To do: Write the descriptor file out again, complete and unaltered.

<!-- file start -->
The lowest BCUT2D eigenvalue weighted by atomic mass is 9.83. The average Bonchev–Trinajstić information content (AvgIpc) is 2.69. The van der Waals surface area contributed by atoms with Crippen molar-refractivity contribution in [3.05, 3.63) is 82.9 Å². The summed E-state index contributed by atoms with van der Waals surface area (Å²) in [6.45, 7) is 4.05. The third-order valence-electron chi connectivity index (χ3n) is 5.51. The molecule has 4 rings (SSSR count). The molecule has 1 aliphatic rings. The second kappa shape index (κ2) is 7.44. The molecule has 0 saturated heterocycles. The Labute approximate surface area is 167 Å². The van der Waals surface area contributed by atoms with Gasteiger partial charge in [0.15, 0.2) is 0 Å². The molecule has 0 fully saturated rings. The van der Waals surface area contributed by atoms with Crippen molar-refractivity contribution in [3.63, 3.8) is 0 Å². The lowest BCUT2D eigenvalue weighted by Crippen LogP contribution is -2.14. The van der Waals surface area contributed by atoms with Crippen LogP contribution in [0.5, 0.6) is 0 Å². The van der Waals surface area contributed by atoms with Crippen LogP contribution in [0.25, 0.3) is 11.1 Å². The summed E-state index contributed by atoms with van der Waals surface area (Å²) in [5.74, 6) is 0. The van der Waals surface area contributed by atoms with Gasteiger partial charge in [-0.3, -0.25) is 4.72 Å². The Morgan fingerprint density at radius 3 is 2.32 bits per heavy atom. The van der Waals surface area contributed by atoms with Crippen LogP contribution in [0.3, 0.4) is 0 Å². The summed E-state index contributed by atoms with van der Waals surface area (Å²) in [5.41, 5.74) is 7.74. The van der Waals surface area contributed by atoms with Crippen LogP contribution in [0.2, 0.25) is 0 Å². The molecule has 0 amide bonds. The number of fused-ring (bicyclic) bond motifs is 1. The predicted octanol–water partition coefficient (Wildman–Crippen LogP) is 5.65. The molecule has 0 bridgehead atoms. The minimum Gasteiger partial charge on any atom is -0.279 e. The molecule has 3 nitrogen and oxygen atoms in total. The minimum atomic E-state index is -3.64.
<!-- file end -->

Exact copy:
The lowest BCUT2D eigenvalue weighted by atomic mass is 9.83. The average Bonchev–Trinajstić information content (AvgIpc) is 2.69. The van der Waals surface area contributed by atoms with Crippen molar-refractivity contribution in [3.05, 3.63) is 82.9 Å². The summed E-state index contributed by atoms with van der Waals surface area (Å²) in [6.45, 7) is 4.05. The third-order valence-electron chi connectivity index (χ3n) is 5.51. The molecule has 4 rings (SSSR count). The molecule has 1 aliphatic rings. The second kappa shape index (κ2) is 7.44. The molecule has 0 saturated heterocycles. The Labute approximate surface area is 167 Å². The van der Waals surface area contributed by atoms with Gasteiger partial charge in [0.15, 0.2) is 0 Å². The molecule has 0 fully saturated rings. The van der Waals surface area contributed by atoms with Crippen molar-refractivity contribution in [3.63, 3.8) is 0 Å². The lowest BCUT2D eigenvalue weighted by Crippen LogP contribution is -2.14. The van der Waals surface area contributed by atoms with Crippen LogP contribution in [0.5, 0.6) is 0 Å². The van der Waals surface area contributed by atoms with Crippen LogP contribution in [0.25, 0.3) is 11.1 Å². The summed E-state index contributed by atoms with van der Waals surface area (Å²) in [5.74, 6) is 0. The van der Waals surface area contributed by atoms with Gasteiger partial charge in [-0.3, -0.25) is 4.72 Å². The Morgan fingerprint density at radius 3 is 2.32 bits per heavy atom. The van der Waals surface area contributed by atoms with Crippen LogP contribution in [0.3, 0.4) is 0 Å². The summed E-state index contributed by atoms with van der Waals surface area (Å²) in [5.41, 5.74) is 7.74. The van der Waals surface area contributed by atoms with Crippen LogP contribution in [0.2, 0.25) is 0 Å². The molecule has 0 amide bonds. The number of fused-ring (bicyclic) bond motifs is 1. The predicted octanol–water partition coefficient (Wildman–Crippen LogP) is 5.65. The molecule has 0 bridgehead atoms. The minimum Gasteiger partial charge on any atom is -0.279 e. The molecule has 3 nitrogen and oxygen atoms in total. The minimum atomic E-state index is -3.64.